Following pipeline delay, KXL politics may derail efficiency bill

The Sisyphean push for a new energy efficiency law is in danger again of being crushed by the boulder of an unrelated policy fight.

Senate Republicans would likely block consideration of the pending efficiency bill from Sens. Jeanne Shaheen (D-N.H.) and Rob Portman (R-Ohio) unless they secure a vote on whether to approve the Keystone XL pipeline, senior aides say.

The Obama administration's decision last week to indefinitely delay a decision on whether to approve the controversial pipeline caught lawmakers and their aides off guard and may have roiled plans to squeeze Shaheen-Portman through a fairly narrow legislative window. Senate Majority Leader Harry Reid (D-Nev.) has not yet abandoned his plan to bring the bill to the floor early next month, but it is looking increasingly likely that he would have to allow at least one controversial amendment vote.

Before the Good Friday announcement, top KXL backers like Sen. John Hoeven (R-N.D.) had signaled they would not seek a pipeline-approval vote in conjunction with the efficiency bill, reasoning that it would be premature given the expected expiration in early May of an interagency comment period. Now, with a decision indefinitely delayed, pipeline supporters believe they can wait no longer, aides said.

Speaking to reporters a week before the KXL delay was announced, Reid said he wanted to bring Shaheen-Portman to the floor "fairly early" in the coming work period and that he had "everyone's assurance" it would not be derailed by extraneous amendments, as happened when the bill was last on the floor in September. Even then, a spokesman for Minority Leader Mitch McConnell (R-Ky.) said he had not agreed to any deal to limit amendments (E&ENews PM, April 11).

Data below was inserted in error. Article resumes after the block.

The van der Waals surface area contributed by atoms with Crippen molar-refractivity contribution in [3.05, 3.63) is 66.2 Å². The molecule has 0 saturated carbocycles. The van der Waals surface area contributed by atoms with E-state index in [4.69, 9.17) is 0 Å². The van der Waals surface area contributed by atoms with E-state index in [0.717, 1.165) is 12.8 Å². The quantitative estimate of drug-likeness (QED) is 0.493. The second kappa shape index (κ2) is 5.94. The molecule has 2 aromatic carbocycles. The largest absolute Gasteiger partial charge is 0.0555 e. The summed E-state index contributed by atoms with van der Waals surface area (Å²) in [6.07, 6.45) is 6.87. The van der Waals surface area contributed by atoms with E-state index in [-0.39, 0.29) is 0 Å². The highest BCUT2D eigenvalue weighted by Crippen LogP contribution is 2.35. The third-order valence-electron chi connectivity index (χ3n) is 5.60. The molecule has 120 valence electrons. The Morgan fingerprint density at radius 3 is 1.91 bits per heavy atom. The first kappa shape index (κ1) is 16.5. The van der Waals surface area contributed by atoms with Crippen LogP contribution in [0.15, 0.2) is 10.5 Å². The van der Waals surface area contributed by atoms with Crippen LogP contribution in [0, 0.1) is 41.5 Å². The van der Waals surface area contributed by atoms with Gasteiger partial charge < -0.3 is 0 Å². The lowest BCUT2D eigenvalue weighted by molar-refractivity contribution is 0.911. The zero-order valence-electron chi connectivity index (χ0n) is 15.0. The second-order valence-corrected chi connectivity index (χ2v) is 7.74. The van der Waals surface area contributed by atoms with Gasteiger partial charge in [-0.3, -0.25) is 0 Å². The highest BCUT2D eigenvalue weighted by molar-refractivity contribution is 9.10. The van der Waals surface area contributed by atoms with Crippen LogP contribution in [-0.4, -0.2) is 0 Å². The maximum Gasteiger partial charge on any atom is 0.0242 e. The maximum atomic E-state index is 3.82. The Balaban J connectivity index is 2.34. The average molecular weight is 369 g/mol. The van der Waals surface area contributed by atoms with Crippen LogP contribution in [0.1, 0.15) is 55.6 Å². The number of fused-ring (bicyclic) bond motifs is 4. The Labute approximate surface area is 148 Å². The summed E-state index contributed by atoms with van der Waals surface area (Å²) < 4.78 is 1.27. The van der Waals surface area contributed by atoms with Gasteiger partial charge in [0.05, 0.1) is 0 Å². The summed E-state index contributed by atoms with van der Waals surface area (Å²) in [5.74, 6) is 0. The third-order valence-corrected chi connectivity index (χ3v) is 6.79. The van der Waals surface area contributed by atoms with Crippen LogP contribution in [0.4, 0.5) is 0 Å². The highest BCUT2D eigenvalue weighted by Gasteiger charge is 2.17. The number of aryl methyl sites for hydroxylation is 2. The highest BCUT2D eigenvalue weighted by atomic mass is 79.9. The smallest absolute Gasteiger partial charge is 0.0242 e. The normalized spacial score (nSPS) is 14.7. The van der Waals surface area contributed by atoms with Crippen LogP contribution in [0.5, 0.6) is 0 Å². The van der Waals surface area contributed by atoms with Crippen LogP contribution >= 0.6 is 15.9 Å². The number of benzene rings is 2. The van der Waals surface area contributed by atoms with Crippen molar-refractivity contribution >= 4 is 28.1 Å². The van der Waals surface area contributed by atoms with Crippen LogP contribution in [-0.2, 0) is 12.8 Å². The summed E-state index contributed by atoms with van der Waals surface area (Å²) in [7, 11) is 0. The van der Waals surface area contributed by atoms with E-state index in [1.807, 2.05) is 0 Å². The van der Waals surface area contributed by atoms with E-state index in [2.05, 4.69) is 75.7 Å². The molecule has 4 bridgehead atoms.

"It's a very different conversation than it was a couple weeks ago," a Republican aide said this week.

Portman spokesman Caitlin Dunn said yesterday that sponsors remain "hopeful" the bill will come up in the coming weeks and "are working with Reid and McConnell on process," declining to provide further details. A Shaheen spokesman didn't respond to a request for comment.

The Senate is expected to take up legislation to increase the minimum wage as its first order of business when it returns from recess next week, and Shaheen-Portman could be the next item in the queue, a Democratic aide said this week. A Reid spokesman did not respond to a request for comment.

Inserting the pipeline into a debate over the inoffensive efficiency bill, S. 2074, is sure to cause headaches among politically vulnerable Democrats in this election year, and it could deepen existing fault lines within the party over whether the controversial project should go forward.

A key player will be Sen. Mary Landrieu (D-La.), who has made her recent ascension to chairwoman of the Energy and Natural Resources Committee a central argument for why her energy-rich state's voters should re-elect her in November. Reacting to the KXL delay last week, Landrieu promised "to take decisive action to get this pipeline permit approved."

It is not clear whether that action would include supporting an amendment to Shaheen-Portman. A Landrieu spokesman did not respond to a request for comment this week.

The campaign of Landrieu's GOP opponent, Rep. Bill Cassidy, yesterday highlighted the KXL delay to question the importance of her committee gavel.